After the samples’ tanning session, the scientists looked for signs of the breakdown of polystyrene into its basic building blocks.  Chemical clues they sought included the production of carbon dioxide gas, and the formation of dissolved components in the seawater.  Given that polystyrene is produced using petroleum carbon sources, they also kept an eye out for a petroleum signal in the dissolved components.  During their detective work, the scientists used a number of sophisticated lab instruments, including a room-sized mass spectrometer.

 

Now You See It, Now You Don’t

Polystyrene in the ocean is broken down by sunlight into its basic carbon components. Source: Ward et al. 2019

Lo and behold, the scientists found evidence of breakdown by sunlight in all of their samples.  Apparently, the very thing that microbes find so hard to degrade, namely the ring-based backbone of polystyrene, is the perfect size and shape to catch solar rays.  The energy provided by sunlight cleaves polystyrene’s carbon bonds apart, eventually causing the plastic to essentially disappear.

The scientists also found that the two samples containing additives actually broke down faster than their “pure” counterparts.  As different additives seem to absorb different frequencies of sunlight, the exact formulation changes the rate at which the plastic breaks down.  This adds yet another layer of complexity in determining the fate of plastics in the environment.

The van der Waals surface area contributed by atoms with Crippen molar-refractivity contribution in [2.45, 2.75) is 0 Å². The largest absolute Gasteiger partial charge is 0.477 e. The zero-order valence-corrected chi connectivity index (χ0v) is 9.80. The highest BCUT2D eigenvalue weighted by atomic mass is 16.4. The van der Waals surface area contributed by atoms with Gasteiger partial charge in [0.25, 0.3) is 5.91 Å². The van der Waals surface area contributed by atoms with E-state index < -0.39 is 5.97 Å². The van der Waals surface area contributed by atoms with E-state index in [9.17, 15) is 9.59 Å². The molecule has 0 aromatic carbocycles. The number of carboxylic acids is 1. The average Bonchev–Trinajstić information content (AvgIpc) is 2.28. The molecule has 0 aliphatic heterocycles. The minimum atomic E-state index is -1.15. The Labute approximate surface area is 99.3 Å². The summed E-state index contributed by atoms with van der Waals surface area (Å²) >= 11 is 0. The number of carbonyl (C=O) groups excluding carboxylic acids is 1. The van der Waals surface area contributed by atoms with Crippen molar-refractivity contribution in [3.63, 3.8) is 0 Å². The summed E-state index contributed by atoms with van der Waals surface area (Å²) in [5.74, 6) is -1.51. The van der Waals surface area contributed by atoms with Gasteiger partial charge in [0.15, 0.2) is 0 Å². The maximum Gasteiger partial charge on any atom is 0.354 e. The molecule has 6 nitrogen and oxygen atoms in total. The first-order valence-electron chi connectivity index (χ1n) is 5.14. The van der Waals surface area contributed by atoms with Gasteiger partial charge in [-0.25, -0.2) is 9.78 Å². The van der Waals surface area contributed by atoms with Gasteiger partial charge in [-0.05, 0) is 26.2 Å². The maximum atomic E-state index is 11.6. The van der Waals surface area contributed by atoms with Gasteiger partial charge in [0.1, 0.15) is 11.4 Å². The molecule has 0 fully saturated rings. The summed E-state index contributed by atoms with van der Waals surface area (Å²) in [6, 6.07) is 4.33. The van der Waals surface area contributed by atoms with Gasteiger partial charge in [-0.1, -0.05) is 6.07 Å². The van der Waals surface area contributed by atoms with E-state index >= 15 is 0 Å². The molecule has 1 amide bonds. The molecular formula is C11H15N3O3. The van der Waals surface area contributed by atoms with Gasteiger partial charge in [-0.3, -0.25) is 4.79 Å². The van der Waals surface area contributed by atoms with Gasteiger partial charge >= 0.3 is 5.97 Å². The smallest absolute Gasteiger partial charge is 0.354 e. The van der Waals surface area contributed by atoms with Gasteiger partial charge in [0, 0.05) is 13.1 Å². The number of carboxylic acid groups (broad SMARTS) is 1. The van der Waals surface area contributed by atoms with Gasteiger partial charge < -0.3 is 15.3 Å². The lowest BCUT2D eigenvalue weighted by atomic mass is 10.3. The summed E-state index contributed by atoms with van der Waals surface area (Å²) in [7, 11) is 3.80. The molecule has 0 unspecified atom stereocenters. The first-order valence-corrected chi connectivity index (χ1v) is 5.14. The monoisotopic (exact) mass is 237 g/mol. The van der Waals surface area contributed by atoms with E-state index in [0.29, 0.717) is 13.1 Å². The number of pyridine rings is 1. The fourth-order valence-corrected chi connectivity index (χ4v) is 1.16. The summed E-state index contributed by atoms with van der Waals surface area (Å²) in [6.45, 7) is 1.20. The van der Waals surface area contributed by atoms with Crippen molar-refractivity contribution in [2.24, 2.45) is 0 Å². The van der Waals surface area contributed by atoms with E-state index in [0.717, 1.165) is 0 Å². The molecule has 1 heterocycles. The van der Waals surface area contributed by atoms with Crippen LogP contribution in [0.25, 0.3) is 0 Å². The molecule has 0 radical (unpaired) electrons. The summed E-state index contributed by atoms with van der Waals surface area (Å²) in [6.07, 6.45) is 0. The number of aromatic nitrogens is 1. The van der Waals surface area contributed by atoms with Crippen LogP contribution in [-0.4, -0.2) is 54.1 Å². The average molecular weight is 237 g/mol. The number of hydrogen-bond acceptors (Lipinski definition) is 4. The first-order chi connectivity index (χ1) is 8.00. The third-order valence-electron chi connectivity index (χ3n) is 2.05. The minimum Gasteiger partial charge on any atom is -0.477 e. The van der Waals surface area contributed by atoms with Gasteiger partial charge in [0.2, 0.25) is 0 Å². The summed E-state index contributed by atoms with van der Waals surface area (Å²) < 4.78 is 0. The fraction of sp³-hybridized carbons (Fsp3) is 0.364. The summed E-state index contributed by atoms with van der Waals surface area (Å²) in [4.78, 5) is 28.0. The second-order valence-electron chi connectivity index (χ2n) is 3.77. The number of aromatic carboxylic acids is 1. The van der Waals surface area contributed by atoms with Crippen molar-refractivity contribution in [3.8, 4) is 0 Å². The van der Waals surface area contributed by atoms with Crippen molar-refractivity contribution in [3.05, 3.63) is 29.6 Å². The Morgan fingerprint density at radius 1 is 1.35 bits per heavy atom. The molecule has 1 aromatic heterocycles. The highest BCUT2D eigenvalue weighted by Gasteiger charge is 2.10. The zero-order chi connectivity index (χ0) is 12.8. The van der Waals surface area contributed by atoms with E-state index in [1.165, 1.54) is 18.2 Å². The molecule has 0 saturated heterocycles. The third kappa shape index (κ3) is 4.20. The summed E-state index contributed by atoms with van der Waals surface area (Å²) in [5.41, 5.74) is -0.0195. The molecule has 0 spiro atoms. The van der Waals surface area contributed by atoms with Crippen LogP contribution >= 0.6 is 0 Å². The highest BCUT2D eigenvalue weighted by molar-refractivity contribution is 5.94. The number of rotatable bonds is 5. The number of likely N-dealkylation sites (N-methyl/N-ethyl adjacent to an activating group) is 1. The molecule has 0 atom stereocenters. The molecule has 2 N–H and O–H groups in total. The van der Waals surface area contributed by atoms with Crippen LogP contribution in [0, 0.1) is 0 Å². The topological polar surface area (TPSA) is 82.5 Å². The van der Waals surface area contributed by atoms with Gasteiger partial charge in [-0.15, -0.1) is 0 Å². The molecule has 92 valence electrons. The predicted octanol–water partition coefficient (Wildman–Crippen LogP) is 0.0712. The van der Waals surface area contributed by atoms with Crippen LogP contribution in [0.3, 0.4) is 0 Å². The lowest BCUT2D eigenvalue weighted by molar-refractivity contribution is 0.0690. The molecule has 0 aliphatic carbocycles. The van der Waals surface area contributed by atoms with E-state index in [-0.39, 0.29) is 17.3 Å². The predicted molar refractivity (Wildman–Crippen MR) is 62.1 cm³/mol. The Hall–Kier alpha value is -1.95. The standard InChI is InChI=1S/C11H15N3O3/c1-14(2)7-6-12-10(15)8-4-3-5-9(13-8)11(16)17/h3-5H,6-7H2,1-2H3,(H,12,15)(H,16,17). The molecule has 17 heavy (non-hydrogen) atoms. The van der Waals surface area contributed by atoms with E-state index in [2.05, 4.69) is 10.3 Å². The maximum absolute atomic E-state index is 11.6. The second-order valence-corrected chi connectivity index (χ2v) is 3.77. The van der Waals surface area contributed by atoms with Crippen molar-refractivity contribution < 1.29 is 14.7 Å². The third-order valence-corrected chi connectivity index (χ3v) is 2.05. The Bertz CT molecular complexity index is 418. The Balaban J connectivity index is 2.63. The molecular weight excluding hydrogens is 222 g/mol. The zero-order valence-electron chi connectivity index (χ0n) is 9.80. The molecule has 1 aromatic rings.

Take it With a Grain of (Sea) Salt

The environment is far from predictable. Source: Pinterest

This lab experiment suggests that one type of plastic, polystyrene, might only take centuries to break down when exposed to sunlight, rather than millennia.  Furthermore, it may only take decades for solar rays to partially degrade polystyrene.  The broken down plastic is far easier for microbes to consume, meaning that a combined attack by sunlight and microbes might remove polystyrene even faster than estimated – although this hypothesis remains to be evaluated.

While this study is an illuminating first look into the important role sunlight may play in the breakdown of plastic in the ocean, it is important to interpret the results with a grain of salt.  Keep in mind that the scientists investigated how only a handful of plastics – out of the innumerable types and formulations – behaved under the carefully controlled conditions of the laboratory.

For one, they used thin polystyrene films and small pellets in tiny vials of seawater, which may absorb light differently than “real” plastic in the environment.  For another, the light exposure occurred over only a few days, and their estimate of a centuries timescale is exactly that: an extrapolation of their experimental results to calculate a theoretical lifespan – and the “real” environment rarely behaves as expected, as you probably experience on a regular basis with the weather forecast.

A dolphin unwittingly carries a plastic bag as it swims in the Fernando de Noronha Archipelago, Brazil. Photo credit: João Vianna. Source: The Pew Charitable Trusts

Regardless of its lifespan, plastic in the ocean will never be a cause for celebration.  Even if plastic only lasts for decades, and not millennia, it still has devastating effects on the environment.  The best way to reduce its harmful impacts is to curb the amount we discard in the first place.  As a secondary precaution, these findings suggest that we can also work on smarter ways to make sure the plastic that does pollute our water spends as little time there as possible.  And perhaps one day, we will no longer face an ocean drowning in plastic.  ■